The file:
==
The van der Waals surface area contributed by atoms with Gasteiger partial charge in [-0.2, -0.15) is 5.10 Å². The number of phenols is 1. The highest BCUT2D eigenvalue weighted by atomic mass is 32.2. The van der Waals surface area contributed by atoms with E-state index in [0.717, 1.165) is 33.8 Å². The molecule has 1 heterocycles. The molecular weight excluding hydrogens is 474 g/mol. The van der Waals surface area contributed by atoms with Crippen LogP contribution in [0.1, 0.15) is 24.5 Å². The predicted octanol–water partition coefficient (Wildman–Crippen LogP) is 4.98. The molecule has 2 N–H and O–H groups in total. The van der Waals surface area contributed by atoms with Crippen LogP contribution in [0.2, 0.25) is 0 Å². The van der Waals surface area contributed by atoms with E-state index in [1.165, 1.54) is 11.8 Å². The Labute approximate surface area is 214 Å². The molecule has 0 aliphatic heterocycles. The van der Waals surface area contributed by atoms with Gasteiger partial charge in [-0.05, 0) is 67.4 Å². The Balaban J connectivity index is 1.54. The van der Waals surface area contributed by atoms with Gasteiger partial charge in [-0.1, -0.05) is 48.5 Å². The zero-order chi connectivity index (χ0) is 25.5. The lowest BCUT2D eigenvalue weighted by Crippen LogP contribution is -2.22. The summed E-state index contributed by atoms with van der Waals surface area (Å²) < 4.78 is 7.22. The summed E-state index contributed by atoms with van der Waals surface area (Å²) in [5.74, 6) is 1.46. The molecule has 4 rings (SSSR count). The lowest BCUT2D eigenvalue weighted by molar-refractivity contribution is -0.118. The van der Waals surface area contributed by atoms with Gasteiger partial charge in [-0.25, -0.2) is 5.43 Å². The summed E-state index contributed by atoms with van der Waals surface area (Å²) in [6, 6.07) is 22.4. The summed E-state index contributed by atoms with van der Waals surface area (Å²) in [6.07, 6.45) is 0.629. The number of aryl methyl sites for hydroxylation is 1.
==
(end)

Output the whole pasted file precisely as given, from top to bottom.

The van der Waals surface area contributed by atoms with Gasteiger partial charge in [-0.2, -0.15) is 5.10 Å². The number of phenols is 1. The highest BCUT2D eigenvalue weighted by atomic mass is 32.2. The van der Waals surface area contributed by atoms with E-state index in [0.717, 1.165) is 33.8 Å². The molecule has 1 heterocycles. The molecular weight excluding hydrogens is 474 g/mol. The van der Waals surface area contributed by atoms with Crippen LogP contribution in [0.1, 0.15) is 24.5 Å². The predicted octanol–water partition coefficient (Wildman–Crippen LogP) is 4.98. The molecule has 2 N–H and O–H groups in total. The van der Waals surface area contributed by atoms with Crippen LogP contribution in [0.2, 0.25) is 0 Å². The van der Waals surface area contributed by atoms with E-state index in [1.165, 1.54) is 11.8 Å². The Labute approximate surface area is 214 Å². The molecule has 0 aliphatic heterocycles. The van der Waals surface area contributed by atoms with Gasteiger partial charge in [-0.05, 0) is 67.4 Å². The Balaban J connectivity index is 1.54. The van der Waals surface area contributed by atoms with Gasteiger partial charge in [-0.1, -0.05) is 48.5 Å². The zero-order chi connectivity index (χ0) is 25.5. The lowest BCUT2D eigenvalue weighted by Crippen LogP contribution is -2.22. The summed E-state index contributed by atoms with van der Waals surface area (Å²) < 4.78 is 7.22. The summed E-state index contributed by atoms with van der Waals surface area (Å²) in [5.74, 6) is 1.46. The molecule has 4 rings (SSSR count). The lowest BCUT2D eigenvalue weighted by molar-refractivity contribution is -0.118. The van der Waals surface area contributed by atoms with Gasteiger partial charge in [-0.25, -0.2) is 5.43 Å². The summed E-state index contributed by atoms with van der Waals surface area (Å²) in [6, 6.07) is 22.4. The summed E-state index contributed by atoms with van der Waals surface area (Å²) in [6.07, 6.45) is 0.629. The number of aryl methyl sites for hydroxylation is 1.